Ayurveda is a holistic system of healing that originated in India thousands of years ago. The word Ayurveda literally translates to mean “the science of life”. The written documentation of this science is found in the oldest Hindu scriptures, the Vedas. These sacred scriptures are more than five thousand years old and Ayurveda has been practiced long before they were documented. It is believed by many scholars that knowledge of Ayurveda spread out from India and influenced the ancient Chinese system of medicine, Unani medicine, and the humoral medicine practiced by Hippocrates in Greece. For this reason, Ayurveda is often referred to as the “Mother of all healing.”


Ayurveda is a Sanskrit term, made up of the words “ayus” and “veda.” “Ayus” means life and “Veda” means knowledge or science. The term “ayurveda” thus means ‘the knowledge of life’ or ‘the science of life’. According to the ancient Ayurvedic scholar Charaka, “ayu” comprises the mind, body, senses and the soul. Therefore, owing its very meaning Ayurveda renders itself to be more than a system of medicine. Ayurveda is a philosophy of holistic healing which recognizes that we are all an inherent part of nature. Just as the animals and plants live in harmony with nature and utilize its laws to create health and balance within their beings, we too must adhere to the very same principles. The recognition and practice of the natural principles propounded by the Ayurvedic system helps a person maintain health by bringing them in harmony with nature and lead them into equilibrium with their true self.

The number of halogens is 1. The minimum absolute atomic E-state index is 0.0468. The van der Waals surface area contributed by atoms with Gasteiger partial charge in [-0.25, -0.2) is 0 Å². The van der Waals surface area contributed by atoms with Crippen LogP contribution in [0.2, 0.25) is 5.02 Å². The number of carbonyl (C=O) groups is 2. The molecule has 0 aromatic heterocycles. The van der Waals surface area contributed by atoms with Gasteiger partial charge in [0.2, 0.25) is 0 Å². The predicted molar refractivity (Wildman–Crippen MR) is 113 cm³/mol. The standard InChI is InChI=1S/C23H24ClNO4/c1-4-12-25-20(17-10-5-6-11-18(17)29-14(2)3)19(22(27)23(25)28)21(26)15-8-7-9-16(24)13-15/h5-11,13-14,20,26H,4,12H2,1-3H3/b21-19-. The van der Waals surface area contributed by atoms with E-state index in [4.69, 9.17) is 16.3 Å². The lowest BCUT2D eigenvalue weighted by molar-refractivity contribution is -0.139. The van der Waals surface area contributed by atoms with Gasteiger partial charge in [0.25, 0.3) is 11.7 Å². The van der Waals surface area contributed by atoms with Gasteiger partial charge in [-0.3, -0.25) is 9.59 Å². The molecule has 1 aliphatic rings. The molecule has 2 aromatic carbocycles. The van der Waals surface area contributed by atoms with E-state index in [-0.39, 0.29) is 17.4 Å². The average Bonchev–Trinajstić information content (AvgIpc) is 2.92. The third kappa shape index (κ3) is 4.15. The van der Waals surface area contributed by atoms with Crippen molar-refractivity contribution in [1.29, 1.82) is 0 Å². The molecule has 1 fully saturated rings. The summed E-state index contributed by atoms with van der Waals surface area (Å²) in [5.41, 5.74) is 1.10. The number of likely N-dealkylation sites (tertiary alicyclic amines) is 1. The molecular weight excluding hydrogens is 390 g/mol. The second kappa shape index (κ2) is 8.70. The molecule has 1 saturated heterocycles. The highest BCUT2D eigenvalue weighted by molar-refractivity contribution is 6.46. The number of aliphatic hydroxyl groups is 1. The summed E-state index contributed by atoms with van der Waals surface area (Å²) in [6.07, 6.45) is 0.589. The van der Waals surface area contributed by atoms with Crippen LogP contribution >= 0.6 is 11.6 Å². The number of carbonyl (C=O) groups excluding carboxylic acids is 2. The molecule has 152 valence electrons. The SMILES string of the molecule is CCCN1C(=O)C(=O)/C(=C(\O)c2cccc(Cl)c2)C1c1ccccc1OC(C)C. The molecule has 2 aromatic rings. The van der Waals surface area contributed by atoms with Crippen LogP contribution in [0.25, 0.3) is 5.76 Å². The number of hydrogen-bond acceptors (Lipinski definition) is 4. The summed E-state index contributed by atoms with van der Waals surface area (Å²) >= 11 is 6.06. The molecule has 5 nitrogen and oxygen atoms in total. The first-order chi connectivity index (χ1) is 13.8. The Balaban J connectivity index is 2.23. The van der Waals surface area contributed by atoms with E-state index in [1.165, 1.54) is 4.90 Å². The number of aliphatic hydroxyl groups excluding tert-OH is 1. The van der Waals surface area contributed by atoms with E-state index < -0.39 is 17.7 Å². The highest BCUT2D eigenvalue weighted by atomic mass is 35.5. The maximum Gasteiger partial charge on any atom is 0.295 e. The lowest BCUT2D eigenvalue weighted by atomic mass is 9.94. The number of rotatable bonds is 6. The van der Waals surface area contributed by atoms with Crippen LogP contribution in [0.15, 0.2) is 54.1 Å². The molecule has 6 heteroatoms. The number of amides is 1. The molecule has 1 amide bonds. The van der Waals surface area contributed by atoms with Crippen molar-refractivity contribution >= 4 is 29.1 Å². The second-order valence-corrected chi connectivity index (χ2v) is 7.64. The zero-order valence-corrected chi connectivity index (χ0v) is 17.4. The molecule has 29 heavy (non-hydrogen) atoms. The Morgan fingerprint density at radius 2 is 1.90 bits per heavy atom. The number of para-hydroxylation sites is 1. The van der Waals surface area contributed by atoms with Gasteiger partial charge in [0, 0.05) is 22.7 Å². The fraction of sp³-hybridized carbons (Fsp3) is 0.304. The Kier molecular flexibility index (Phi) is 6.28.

Ayurveda’s premise that mind, body, and spirit are intimately connected is revolutionizing the way Westerners understand their body and their health. Ayurveda teaches that separating mind and spirit from the body creates physical imbalance, which is the first step in the disease process. It naturally follows that re-integration of the three is the first step towards healing. Based on this principle, Ayurveda views disease as the natural end result of living out of harmony with the environment and symptoms of disease as the body’s normal way of communicating disharmony. Thus, Ayurveda’s approach to healing is to reestablish harmony between self and environment and create an optimal environment for health.


Ayurveda categorizes food into three basic types; sattvic (light and pure), tamasic (dulling) and rajasic (indulgent). An Ayurvedic diet is prescribed as per an individual’s constitution and Dosha (imbalance). According to Ayurveda, a wholesome diet is a combination of different types of food that are requisite for maintaining a person’s physical and mental equilibrium in keeping with their Dosha. Food that is not suitable for a person’s body type may affect their natural resistance and cause illness. Therefore, contrary to most western approaches to nutrition Ayurveda does not prescribe one diet as best for everyone. Food is selected based on its elemental balance, its taste, effects on the body and the quality of food like hot /cold, heavy/light, oily etc. An Ayuvedic diet is mainly vegetarian and prescribes an individualized approach to dietary and lifestyle practices that keeps people healthy and promotes longevity.

In Ayurveda, it is believed that every individual is made up of five primal elements. They are ether (space), earth, fire, water and air. Just as in nature, each one of us has these elements within. Therefore, the elements present in our environment influence and affect us. The kinds of food we eat or the weather are just a couple of examples of how the natural elements impact our bodies and environment. While we are a composite of these five primary elements, certain elements are seen to have an ability to combine to create various physiological functions called Doshas.